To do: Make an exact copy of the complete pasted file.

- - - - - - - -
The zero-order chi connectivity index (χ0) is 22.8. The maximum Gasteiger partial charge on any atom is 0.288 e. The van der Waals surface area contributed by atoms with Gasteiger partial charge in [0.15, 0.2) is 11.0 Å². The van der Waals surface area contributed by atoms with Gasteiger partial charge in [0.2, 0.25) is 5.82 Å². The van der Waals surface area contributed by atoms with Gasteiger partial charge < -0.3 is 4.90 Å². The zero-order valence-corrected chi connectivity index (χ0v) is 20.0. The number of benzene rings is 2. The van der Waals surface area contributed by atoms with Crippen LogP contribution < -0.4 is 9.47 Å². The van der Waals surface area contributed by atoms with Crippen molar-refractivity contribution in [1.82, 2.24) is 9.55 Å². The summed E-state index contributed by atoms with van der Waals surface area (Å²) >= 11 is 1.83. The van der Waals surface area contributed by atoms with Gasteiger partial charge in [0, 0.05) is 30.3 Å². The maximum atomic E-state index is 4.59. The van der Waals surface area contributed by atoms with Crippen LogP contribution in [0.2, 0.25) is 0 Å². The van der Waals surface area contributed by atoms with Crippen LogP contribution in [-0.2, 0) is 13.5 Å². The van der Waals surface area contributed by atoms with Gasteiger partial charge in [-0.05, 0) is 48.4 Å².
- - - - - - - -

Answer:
The zero-order chi connectivity index (χ0) is 22.8. The maximum Gasteiger partial charge on any atom is 0.288 e. The van der Waals surface area contributed by atoms with Gasteiger partial charge in [0.15, 0.2) is 11.0 Å². The van der Waals surface area contributed by atoms with Gasteiger partial charge in [0.2, 0.25) is 5.82 Å². The van der Waals surface area contributed by atoms with Gasteiger partial charge < -0.3 is 4.90 Å². The zero-order valence-corrected chi connectivity index (χ0v) is 20.0. The number of benzene rings is 2. The van der Waals surface area contributed by atoms with Crippen LogP contribution < -0.4 is 9.47 Å². The van der Waals surface area contributed by atoms with Crippen molar-refractivity contribution in [1.82, 2.24) is 9.55 Å². The summed E-state index contributed by atoms with van der Waals surface area (Å²) >= 11 is 1.83. The van der Waals surface area contributed by atoms with Gasteiger partial charge in [0, 0.05) is 30.3 Å². The maximum atomic E-state index is 4.59. The van der Waals surface area contributed by atoms with Crippen LogP contribution in [0.2, 0.25) is 0 Å². The van der Waals surface area contributed by atoms with Crippen LogP contribution in [-0.2, 0) is 13.5 Å². The van der Waals surface area contributed by atoms with Gasteiger partial charge in [-0.05, 0) is 48.4 Å².